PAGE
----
'Love (hands in hair)' by Wolfgang Tillmans

Wolfgang Tillmans: Fragile – A Question to The Art of Photography and its Materiality

An activation of materiality. A display of careful calculation. Grids and lines are followed in a non-conforming rhythm. Architecture is used as a curatorial device. An installation masterpiece. A photograph as a test. A photograph as a material object. A photograph as a sculptural object. Images untouched by digital manipulation. Welcome to two decades of Wolfgang Tillmans embodied under the title Fragile. Fragility apparent in both subject and material artefact.

Patient, yet enthusiastic spectators gather to consume the address by JAG’s curator-in-chief, Khwezi Gule, at the press opening of Fragile. As Gule leaves, Tillmans begins to guide his audience, manoeuvring eager bodies through the expanse of his show. Stepping into the first space you are frozen in your tracks by one of his most well-known works, Lutz & Alex sitting in the trees (1992) – a large-scale photograph of two figures, naked torsos exposed, finding minimal cover with their vinyl jackets loosely styled on their frames. But the amazement, appreciation and emotion that his works instil are yet to be explored by us, his immediate audience.

Tillmans invites his audience to interact with Sendeschluss/End of Broadcast by asking us to step closer to the black and white pixel image. Just close enough to prevent your face from touching the surface. And it is then revealed to the naked eye that this image is constructed of colour. This opening to the show, comprised of over 200 works spanning from 1986 – 2018, invites a word of caution from the artist, warning against first impressions, and encouraging a second look.

‘Lutz, Alex, Suzanne & Christopher on beach’

With work that holds an eminent position in the world of contemporary art, the artist is known for his perpetual redefining of the photographic medium as an artefact of materiality and as an image constructed by light. Led by an unquenchable curiosity, Tillmans navigates the world and reproduces that which he observes with his eye by occasionally placing a camera in front of it. His abstract works and more sculptural pieces include Paper Drop, the Lighter series (one of Tillmans’ very view series of work) and Freischwimmer / Greifbar. Through his experimental approach, Tillmans has developed the photographic medium, both the technical and aesthetic potentialities of the practice further.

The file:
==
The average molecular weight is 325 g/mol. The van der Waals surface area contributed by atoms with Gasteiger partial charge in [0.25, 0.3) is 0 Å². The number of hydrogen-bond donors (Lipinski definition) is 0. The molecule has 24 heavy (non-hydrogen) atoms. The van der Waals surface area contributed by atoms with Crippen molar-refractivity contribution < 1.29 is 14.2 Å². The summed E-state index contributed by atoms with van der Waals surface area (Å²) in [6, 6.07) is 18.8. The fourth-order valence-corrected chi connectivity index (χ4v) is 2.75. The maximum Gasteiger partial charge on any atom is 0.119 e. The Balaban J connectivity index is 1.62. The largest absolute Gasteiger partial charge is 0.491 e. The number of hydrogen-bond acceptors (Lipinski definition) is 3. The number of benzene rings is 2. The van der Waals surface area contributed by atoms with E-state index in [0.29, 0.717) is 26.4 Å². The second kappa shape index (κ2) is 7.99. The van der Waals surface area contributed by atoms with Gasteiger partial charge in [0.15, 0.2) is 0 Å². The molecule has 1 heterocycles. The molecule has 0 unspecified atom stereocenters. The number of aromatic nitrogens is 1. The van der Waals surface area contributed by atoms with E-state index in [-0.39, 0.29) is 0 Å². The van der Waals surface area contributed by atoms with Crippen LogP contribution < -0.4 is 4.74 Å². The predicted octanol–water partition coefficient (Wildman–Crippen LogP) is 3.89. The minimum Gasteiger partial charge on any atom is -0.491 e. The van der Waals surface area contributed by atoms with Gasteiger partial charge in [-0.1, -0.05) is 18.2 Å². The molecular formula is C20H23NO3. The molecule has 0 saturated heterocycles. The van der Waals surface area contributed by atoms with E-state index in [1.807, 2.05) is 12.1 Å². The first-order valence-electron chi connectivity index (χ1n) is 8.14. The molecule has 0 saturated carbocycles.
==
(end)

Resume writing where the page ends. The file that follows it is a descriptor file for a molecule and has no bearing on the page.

Intimacy, compassion and familiarity translate in image form creating a tangible emotion. An observational modus operandi characterised by a humanist approach to the complexities of the world. Tillmans’ oeuvre comprises of his club culture photographs from the 1990s, abstract works that find their footing in extreme formal reductionism, images narrowing in on the beauty of the everyday, and depictions that display a rigorous perception containing a grounded socio-political awareness.

‘Freischwimmer / Greifbar’

In discussion with the German photographer he elaborates on his interest in objects of the everyday and the narrative of his work by explaining that for him these objects are not necessarily banal objects. His train of thought continues to the value of such objects, “I’m very aware of the values potentially attributed to the things that I photograph, but want to leave the absolute values also quite open.” Explaining this statement through various examples of images in the exhibition, he ends off with the following trajectory, “I choose not to influence. I choose things to settle. It’s the narratives that are usually non-linear objects, and people and places in the pictures and installations. The narratives and associations are definitely more driven by challenging value systems.”

Reflecting on his work, Tillmans expresses that he does not see himself as a deconstructivist but rather leans towards what he refers to as a nostalgic modernist. “My way of installation at first glance is sort of not modernist but maybe actually it is because there is a certain purity and vigor and a trust in a linear development. Not just in atomization. It looks so super multi varied but actually there are, rhythms, there are recurring themes…”.